Humboldt State University ® Department of Chemistry

Richard A. Paselk

Chem 109 - General Chemistry - Spring 2013

Lecture Notes 7: 6 February

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Stoichiometry: Moles, Atoms, & Formulae

Atomic Mass

Recall that atomic masses have two meanings:

Examples:

Determination of Atomic Mass

We want to be able to figure out the atomic mass of a sample with a particular isotopic composition.

Example: Cu occurs as an isotopic mixture of 69.09% 63Cu (mass = 62.93 amu) and 30.91% 65Cu (64.93 amu). What is the atomic mass of copper in this sample?

Assume the sample consists of 1 atom for convenience, then

(0.6909 atoms)(62.93 amu/atom) + (0.3091 atoms)(64.93 amu/atoms) =

43.478 amu + 20.070 amu = 63.558 amu for 1 atom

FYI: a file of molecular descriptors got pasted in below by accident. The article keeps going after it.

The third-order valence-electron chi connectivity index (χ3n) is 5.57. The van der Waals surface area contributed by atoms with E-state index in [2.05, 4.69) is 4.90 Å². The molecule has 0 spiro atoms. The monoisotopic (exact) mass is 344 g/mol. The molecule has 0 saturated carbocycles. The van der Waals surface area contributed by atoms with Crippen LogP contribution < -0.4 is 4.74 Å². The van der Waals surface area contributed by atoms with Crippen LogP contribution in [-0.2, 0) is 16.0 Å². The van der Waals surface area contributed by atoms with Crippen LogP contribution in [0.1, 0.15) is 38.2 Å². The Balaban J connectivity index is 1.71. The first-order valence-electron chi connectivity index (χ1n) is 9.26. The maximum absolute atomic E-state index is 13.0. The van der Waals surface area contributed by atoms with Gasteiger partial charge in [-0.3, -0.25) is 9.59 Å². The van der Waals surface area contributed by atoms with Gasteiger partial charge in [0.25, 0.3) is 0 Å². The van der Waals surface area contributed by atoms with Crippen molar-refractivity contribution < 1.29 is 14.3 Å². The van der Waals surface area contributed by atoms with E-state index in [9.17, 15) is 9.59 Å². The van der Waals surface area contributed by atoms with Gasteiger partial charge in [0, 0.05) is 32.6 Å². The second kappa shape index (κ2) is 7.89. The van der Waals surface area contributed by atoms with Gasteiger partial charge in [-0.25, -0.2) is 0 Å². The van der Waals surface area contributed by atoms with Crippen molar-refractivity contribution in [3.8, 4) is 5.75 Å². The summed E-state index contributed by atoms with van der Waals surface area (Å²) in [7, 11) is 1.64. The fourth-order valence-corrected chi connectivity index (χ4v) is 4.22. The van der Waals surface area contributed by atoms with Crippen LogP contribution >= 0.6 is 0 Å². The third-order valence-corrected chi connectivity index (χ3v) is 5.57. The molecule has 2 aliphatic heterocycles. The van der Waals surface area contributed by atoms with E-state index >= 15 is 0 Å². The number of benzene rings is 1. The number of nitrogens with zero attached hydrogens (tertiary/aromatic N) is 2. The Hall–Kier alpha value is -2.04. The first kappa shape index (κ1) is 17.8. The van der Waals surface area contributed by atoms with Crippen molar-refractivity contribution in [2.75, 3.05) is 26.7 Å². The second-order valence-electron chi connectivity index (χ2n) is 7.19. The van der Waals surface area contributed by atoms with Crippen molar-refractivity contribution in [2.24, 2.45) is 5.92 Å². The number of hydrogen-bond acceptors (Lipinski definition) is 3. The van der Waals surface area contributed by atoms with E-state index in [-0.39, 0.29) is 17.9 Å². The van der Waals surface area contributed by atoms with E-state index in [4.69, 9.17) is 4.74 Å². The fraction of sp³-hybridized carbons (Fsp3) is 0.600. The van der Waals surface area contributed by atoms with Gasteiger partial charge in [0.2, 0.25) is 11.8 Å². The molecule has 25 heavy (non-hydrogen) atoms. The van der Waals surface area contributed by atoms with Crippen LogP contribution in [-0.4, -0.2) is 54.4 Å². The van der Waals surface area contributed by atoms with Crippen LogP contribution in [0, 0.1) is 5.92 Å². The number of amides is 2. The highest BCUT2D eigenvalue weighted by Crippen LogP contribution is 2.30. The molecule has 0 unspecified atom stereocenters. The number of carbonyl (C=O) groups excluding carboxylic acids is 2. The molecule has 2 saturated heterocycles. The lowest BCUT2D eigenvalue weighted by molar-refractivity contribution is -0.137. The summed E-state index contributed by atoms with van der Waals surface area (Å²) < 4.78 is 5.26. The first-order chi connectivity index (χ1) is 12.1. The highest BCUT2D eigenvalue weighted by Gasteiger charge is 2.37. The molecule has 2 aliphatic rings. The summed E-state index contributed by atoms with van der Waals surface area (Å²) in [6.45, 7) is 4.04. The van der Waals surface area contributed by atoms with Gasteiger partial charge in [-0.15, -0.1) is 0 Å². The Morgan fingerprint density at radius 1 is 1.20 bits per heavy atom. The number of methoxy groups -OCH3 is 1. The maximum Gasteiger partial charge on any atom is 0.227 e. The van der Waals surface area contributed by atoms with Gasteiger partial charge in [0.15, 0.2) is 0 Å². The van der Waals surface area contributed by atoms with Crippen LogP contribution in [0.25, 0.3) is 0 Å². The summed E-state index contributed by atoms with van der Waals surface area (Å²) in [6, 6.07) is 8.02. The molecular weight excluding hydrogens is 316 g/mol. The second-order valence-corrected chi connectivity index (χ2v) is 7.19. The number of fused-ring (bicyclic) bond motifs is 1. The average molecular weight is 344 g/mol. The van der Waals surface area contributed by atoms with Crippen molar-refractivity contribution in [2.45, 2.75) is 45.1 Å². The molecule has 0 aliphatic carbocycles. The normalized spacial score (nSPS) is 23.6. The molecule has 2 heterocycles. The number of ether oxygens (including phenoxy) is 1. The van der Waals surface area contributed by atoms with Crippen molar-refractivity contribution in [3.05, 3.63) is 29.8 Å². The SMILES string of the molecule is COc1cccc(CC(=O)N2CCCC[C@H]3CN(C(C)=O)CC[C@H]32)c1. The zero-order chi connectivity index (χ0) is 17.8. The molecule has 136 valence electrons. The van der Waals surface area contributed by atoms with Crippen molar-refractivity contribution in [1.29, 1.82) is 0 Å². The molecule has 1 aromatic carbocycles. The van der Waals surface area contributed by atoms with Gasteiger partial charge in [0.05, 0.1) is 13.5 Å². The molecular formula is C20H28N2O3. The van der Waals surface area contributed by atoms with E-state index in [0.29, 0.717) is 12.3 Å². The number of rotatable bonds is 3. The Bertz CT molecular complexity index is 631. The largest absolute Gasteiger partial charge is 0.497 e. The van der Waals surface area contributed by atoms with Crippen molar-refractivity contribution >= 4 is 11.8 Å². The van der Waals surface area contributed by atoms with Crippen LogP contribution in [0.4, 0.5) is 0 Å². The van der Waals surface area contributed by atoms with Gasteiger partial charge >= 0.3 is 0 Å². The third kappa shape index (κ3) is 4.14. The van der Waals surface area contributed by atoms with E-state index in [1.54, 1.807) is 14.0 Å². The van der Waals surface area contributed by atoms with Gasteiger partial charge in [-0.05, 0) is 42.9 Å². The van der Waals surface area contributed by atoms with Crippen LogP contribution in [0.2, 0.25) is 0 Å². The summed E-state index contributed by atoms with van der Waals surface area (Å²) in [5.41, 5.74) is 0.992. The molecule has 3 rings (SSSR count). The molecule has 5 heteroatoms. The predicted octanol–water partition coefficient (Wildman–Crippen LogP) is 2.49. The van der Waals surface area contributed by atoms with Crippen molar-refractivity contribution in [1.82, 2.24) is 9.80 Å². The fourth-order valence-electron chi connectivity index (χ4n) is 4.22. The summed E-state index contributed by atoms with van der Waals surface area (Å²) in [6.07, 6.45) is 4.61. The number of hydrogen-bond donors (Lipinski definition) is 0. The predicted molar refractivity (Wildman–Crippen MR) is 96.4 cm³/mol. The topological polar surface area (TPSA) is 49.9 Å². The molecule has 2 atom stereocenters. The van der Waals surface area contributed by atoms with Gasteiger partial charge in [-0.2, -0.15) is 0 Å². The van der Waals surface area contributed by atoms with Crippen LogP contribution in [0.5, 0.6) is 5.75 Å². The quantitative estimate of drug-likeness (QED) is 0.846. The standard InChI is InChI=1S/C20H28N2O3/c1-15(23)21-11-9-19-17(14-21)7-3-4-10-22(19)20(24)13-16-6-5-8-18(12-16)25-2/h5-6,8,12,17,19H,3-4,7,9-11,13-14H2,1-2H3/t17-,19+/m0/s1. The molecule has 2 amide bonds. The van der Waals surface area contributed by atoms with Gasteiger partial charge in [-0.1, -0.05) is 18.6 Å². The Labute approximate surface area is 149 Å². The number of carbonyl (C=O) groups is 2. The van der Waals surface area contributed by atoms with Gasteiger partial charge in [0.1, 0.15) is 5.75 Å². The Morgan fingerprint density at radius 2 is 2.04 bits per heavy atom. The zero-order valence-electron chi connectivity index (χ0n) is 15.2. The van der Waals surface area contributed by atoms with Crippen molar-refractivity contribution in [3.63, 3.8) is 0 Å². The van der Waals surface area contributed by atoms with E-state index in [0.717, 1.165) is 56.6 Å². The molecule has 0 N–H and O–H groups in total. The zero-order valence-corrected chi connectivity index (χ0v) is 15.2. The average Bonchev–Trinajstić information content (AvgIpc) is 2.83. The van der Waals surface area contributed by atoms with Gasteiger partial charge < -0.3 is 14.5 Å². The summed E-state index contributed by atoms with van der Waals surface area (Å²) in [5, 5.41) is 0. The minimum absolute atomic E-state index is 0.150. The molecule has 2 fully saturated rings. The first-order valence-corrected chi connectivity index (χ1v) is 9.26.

= 63. 558 amu/atom

How about sig figs? 1 is a count, therefore exact. The two multiplications each have 4 sig figs so the calculations each have 4 sig figs (note I keep one extra, that is 5 sig figs, in the calculations to avoid rounding errors.) . For the addition we use the add/subt. rule and look at decimal place, for our four sig figs the hundredth's place is then the sig fig (again, during calculation its best to keep one extra sig fig to avoid rounding errors). The final answer then has 4 sig figs:

= 63. 56 amu/atom

An example of the reverse problem can be found on the posted Final, number II.3.

 

Most samples of matter consist of combinations of atoms or ions to give compounds characterized by molecules or formulae. We are thus interested in molecular masses, formula masses etc.

Examples:

0.25 mole x (39.10 g/mole + 79.90 g/mole) = 29.75 g = 3.0 x 101g

so weight = 0.25 mole x (6 [12.01]g/mole + 12 x [1.008 g/mole] + 6 [16.00] g/mole) = 45.04 g = 45 g

so MW = (12 [12.01]g/mole + 22 x [1.008 g/mole] + 11 [16.00 ] g/mole) = 342.30 g/mole

and moles = (23.5 g)/(342.30 g/mole) = 6.865 x 10-2mole = 6.87 x 10-2mole.

 

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© R A Paselk

Last modified 6 February 2013